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Being honest about progress

Students often ask me about their progress. This isn't a problem for me, as I often give feedback and advice on how to do things better. As the teacher, I can only do so much. As the cliché goes, the teacher opens the door, but you will have to walk through it. That is, I can show you how to do it, but you have to do the rest.

I can teach you every trick in the book and yet you will not get it. I can simplify it and yet it will not make a difference. Why is this? Is it because you aren't ready or because you aren't paying attention.

Do you struggle in class?

Everybody struggles, but many find a way to deal with challenges. Why people progress is down to mindset, problem solving skills and the willingness to open minds and eyes. Students may expect to make progress fast, but don't understand why they can't achieve progress. There are hints and tips, but they want to do it their own way. There are ways to do something and it can't be mastered in the space of a few lesson. Be patient and you will discover the different Tai Chi makes. Slow progress is progress and there's no need to out-do other students. By investing time and energy by competing unnecessarily, you add pressure to yourself.

There is nothing to be embarrassed about struggling. The reality is, everybody has been there and you're not alone. When you're ready, you'll get there and you'll get it.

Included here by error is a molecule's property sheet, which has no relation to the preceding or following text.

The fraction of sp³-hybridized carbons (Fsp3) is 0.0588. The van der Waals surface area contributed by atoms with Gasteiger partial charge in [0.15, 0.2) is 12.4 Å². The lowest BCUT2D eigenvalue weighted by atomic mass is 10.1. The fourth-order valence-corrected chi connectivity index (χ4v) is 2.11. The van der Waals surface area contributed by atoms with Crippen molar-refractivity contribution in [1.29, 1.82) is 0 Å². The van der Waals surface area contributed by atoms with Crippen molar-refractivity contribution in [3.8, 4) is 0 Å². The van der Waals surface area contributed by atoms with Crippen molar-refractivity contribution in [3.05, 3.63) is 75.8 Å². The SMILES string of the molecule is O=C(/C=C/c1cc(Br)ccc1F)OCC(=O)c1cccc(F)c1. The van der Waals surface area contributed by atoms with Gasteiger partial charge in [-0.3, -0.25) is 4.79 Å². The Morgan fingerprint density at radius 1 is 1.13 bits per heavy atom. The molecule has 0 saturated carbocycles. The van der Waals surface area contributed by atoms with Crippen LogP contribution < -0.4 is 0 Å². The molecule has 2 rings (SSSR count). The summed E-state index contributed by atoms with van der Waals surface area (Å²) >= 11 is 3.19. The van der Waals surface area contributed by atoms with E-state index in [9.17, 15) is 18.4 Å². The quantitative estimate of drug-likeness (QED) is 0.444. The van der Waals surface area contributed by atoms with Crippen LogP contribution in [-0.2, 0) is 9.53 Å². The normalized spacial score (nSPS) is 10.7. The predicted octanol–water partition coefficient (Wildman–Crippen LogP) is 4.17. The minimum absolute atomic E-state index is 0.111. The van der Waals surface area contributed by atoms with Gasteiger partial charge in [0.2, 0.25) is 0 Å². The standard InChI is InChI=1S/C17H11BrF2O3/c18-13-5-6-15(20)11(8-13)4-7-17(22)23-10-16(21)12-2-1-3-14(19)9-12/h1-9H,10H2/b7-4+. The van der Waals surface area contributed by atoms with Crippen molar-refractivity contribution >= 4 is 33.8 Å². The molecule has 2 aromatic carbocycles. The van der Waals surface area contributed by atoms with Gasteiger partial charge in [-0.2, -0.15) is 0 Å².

Who do I blame?

Perhaps you should point the finger at yourself first. Did you manage your own expectations? A teacher can only teach you so much and they have to put in the time and effort to put into action what you've learned. Changing clubs probably isn't the answer, especially if you've not worked out what is holding you back, the scenario will only repeat itself. The blame should also go to the teacher. Has the teacher done enough to support you? A good teacher in any field is hard to find. Just because you've been given a recommendation, don't think for a moment they are the one for you. In recent years, there are more people teaching Tai Chi. That means there's choice, but not necessarily quality. Unfortunately, there isn't a way to measure quality. Success in competitions can be seen as a sign of quality. However, that doesn't make them good teachers. Watch more people do demonstrations and see what is good and what isn't. Personally, if my own forms aren't up to scratch, I shouldn't be teaching. You're charging people money, so how is this right?

Why do some people thrive?

The simple truth is that people thrive in the right environment. The right environment for me, doesn't make it the right environment for you. You also need motivation and seek answers. I did a lot of my learning outside class. If you rely on being spoon fed and then find that you're not making progress, then the problem is yourself. Perhaps consider finding a teacher and a club that can genuinely support you. The best people I've trained with are those who encourage you, support you and who help you progress. Unfortunately, they aren't always the ones nearest you. These people don't even need to be in the same lineage as you, or even the same style. Those who jump from club will never truly progress. Why? Because learning is about consistency and the effort you invest. Did your training work? If not, why not? Ask questions and and seek answers. Some of those answers are actually within yourself. Why not do demo in public or compete in a competition. You could those experiences as a way to measure your progress. At the end of the day, your training doesn't lie.

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